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Canadian students fight for global access to generic medicines

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UAEM students with banner, "got biogenerics?"

Armed with the willingness to make change and the support of their university student bodies, over 120 students from around the world traveled to Yale University in New Haven, Connecticut this November to attend the 3rd annual conference of the student advocacy group Universities Allied for Essential Medicines (UAEM).

UAEM was formed at Yale in 2001 to encourage universities to support funding and implementation of neglected disease research that focuses on illnesses primarily affecting developing countries, such as HIV/AIDS, tuberculosis, and Chagas. UAEM also works with universities' research and medicine patent and licensing offices to ensure that both are made globally available and are financially affordable.

In its early days, UAEM-in collaboration with Doctors Without Borders-advocated on behalf of the millions of people who could not access a life-saving antiretroviral medication, essential for people living with HIV, because of its insurmountable cost and the lack of an available generic alternative. With international pressure mounting, Bristol-Myers Squibb released the patent of Zerit at no cost, and the price of the drug plummeted worldwide. For example, in South Africa, where 11% of the total population lives with the virus, prices fell from $1600 to $55 per patient per year. Since this first highly successful campaign, chapters of the group have sprouted up worldwide. UAEM is now represented at more than 40 universities.

Invigorated the group's increasing prominence and hard work, representatives from Tanzania, Norway, Germany, Brazil, the UK, Canada, and the U.S. spent their mid-November weekend discussing each chapter's progress, the current stance of UAEM on numerous international issues, and plans for future advocacy.

Canadian chapters of UAEM were well represented at the conference, with members from the University of British Columbia, McGill University, Simon Fraser University, and University of Toronto attending.

UAEM Canada's main focus currently lies on the revision of the Canadian Access to Medicines Regime (CAMR), enacted in 2005 and originally called the Jean Chrétien Pledge to Africa Act. By allowing generic versions of patented drugs to be produced in Canada and sent to less developed countries facing chronic medicines shortages, the law was the Canadian government's response to an urgent global need for essential medicines, and it's lofty goals were applauded by the global public health community. Rwanda was the first nation to benefit from the generic production and export of antiretroviral therapy in September 2008 by Apotex Inc., Canada's largest generic medicine manufacturer. While this first mission sparked great hope for the Regime, due to the complexities of CAMR Apotex has stated that it will never again utilize the legislation unless some reform is seen: the company argues that the high costs associated with deploying CAMR led to no return in profit. Apotex has promised to produce a child formulated antiretroviral therapy for export if the legislation is reformed, a promise which could potentially save millions of lives worldwide. UAEM Canada and its global partners, including the Canadian HIV/AIDS Legal Network and UNICEF Canada, have therefore pushed for the immediate and substantial cutting of the law's red tape. The second reading of the proposed reformed CAMR is taking place on November 27th, followed by a vote on December 2nd.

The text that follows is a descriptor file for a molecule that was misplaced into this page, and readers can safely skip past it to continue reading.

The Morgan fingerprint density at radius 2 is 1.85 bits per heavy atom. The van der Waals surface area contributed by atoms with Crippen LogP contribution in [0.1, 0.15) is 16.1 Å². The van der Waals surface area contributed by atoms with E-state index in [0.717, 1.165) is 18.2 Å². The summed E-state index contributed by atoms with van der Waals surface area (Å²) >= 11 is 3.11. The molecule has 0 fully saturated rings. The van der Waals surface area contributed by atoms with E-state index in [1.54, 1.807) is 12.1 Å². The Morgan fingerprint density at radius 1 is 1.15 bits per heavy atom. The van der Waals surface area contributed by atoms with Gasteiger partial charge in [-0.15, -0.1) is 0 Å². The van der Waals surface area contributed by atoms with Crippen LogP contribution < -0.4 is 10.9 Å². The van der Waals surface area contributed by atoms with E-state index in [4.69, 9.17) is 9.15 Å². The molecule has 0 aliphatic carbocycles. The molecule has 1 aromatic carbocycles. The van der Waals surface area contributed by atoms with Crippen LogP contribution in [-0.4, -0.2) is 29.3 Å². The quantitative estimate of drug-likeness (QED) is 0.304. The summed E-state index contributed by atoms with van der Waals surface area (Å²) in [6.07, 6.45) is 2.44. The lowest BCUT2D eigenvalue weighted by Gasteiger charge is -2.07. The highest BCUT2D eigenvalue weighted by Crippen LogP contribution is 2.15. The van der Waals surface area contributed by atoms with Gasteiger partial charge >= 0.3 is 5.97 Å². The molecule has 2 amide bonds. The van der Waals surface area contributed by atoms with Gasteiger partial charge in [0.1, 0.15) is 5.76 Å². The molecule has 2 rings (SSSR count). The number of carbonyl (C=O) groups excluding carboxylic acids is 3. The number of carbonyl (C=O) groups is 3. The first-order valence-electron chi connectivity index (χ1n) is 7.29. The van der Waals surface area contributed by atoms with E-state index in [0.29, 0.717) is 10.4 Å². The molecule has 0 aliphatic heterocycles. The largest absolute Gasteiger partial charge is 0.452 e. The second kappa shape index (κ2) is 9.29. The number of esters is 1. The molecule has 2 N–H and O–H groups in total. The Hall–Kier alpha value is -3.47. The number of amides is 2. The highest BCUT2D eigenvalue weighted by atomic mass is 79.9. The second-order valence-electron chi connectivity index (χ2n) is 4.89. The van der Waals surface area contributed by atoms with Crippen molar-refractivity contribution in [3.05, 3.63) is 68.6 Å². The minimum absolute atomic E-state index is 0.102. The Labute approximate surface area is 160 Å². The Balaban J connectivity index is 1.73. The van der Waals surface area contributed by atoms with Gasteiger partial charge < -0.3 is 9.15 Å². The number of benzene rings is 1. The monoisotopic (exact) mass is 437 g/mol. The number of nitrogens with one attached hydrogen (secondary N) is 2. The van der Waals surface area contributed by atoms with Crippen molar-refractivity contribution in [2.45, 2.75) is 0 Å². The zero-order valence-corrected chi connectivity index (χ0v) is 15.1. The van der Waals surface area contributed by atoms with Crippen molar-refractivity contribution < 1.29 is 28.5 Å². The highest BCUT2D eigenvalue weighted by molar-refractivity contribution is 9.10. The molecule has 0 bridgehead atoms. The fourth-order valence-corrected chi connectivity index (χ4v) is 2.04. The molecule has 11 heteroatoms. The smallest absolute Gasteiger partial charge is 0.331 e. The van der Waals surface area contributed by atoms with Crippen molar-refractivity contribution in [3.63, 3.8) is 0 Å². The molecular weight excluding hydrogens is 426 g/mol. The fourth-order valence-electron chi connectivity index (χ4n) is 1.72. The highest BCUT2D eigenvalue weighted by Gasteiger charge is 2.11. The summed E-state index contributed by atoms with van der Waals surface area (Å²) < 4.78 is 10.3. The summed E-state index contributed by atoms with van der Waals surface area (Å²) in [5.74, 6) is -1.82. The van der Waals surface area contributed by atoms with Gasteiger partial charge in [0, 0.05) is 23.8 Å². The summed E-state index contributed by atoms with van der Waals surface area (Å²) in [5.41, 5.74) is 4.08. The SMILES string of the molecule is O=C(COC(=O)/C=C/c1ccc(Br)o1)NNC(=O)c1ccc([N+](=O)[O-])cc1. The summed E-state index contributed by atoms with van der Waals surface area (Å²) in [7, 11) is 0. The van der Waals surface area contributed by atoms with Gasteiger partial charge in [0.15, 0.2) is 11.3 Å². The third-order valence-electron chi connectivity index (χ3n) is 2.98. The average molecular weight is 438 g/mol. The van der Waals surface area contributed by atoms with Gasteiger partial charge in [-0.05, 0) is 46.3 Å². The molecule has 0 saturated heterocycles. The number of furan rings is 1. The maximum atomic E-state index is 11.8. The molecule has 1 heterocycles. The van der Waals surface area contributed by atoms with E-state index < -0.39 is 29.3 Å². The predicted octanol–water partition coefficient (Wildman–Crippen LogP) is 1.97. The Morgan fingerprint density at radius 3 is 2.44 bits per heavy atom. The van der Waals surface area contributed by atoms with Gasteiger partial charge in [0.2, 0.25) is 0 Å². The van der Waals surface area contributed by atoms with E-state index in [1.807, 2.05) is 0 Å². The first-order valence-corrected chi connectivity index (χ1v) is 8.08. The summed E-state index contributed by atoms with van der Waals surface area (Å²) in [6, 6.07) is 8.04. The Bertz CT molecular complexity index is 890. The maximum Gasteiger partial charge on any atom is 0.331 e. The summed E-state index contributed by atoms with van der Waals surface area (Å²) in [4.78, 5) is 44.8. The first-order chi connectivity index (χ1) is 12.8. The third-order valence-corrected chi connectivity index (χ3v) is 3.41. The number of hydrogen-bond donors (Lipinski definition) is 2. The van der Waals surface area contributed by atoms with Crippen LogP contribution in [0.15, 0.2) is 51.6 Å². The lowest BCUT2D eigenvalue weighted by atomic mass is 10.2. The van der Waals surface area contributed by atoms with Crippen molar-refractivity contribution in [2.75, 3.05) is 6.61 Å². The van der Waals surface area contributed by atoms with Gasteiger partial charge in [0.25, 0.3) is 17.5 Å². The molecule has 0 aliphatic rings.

A week after the conference, students are invigorated with the possibility of increased access to essential medicines in developing countries through the power of advocacy and research taking place at universities across Canada and the world. We believe that the reform of CAMR could result in a similarly positive outcome as occurred with Yale's Zerit campaign. If a strongly reformed CAMR is passed, Canadians can be proud that they helped to save millions of lives by ensuring their access to essential medicines.

For more information on Universities Allied for Essential Medicines, please visit our website.

Andreas Pilarinos is a second year undergraduate students at Simon Fraser University working towards his B.Sc. in Infectious Diseases. He has been involved with UAEM for over a year, and as of September became a member of UAEM's coordinating committee.

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